EMHRN's Migration and Asylum Blog / Le blog du REMDH sur les migrations et l'asile
News on migration and asylum from around the region - Nouvelles de la région sur les questions de migration et d'asile
Thursday, January 15, 2015
[European Commission] - Speech - Recent human smuggling incidents in the Mediterranean
13 January 2015
Dimitris Avramopoulos, Commissioner for Migration, Home Affairs and Citizenship
European Parliament Plenary Debate
I am standing here before you today because the European Commission is determined to take action. We all heard on what happened over Christmas and New Year. The lives of around 1,200 migrants, mostly Syrians, were saved when the Italian Coast Guard and Frontex, in the framework of Joint Operation Triton, rescued two cargo vessels: the Ezadeen and the Blue Sky M. These are just two examples of the more than 12 cargo ships that arrived in Europe since September. Of course, many more people have risked their lives coming in numerous small boats or difficult journeys via land borders.
This is unacceptable. Why?
Because we cannot allow ruthless smugglers to make a fortune through criminal acts, exploiting migrants looking for a safe passage to Europe.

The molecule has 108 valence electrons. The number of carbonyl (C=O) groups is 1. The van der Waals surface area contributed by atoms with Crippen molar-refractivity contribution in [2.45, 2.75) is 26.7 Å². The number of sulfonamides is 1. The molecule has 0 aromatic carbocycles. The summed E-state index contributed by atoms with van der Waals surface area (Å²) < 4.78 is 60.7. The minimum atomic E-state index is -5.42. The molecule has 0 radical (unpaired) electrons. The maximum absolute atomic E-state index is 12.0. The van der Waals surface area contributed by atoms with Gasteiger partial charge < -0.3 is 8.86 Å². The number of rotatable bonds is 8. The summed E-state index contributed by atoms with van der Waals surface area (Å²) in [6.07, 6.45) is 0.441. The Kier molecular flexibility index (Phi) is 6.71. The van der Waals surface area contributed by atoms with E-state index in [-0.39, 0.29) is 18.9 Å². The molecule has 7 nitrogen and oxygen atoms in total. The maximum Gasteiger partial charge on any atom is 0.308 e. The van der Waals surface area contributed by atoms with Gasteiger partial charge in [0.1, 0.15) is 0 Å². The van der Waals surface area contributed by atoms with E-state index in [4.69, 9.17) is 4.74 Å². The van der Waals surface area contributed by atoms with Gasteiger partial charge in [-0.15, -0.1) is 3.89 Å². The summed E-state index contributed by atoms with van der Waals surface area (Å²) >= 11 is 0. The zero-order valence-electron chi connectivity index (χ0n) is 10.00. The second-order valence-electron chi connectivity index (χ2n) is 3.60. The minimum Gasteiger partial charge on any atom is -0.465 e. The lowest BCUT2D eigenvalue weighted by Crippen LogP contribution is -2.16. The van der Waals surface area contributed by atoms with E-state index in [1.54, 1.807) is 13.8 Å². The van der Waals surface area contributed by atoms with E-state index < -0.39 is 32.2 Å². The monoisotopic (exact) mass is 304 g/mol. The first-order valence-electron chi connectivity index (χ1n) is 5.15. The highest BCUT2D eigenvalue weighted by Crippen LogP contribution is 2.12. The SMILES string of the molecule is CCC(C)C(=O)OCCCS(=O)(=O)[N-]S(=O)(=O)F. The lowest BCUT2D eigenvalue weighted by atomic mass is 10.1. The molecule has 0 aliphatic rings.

Because people in need of protection should not be risking their lives to obtain this protection.
We all know the facts: Conflicts in our neighbourhood generate a constant influx of refugees towards Europe. This will not go away. On the contrary, if decisive and coordinated EU-wide action is not taken, the flows will continue.
In 2014, more than 276 000 migrants arrived in the EU representing an increase of 155% compared to the previous year. The recent events also show that smugglers are finding new routes to Europe and are employing new methods in order to exploit desperate people who are trying to escape conflict and war.
In order to respond to the constantly evolving strategies of smugglers, the European Union, its agencies and the Member States have to step-up their cooperation and common action in a spirit of solidarity and responsibility. Better coordination and a more comprehensive approach will help to address the roots of the current flows of irregular migrants and of smuggling.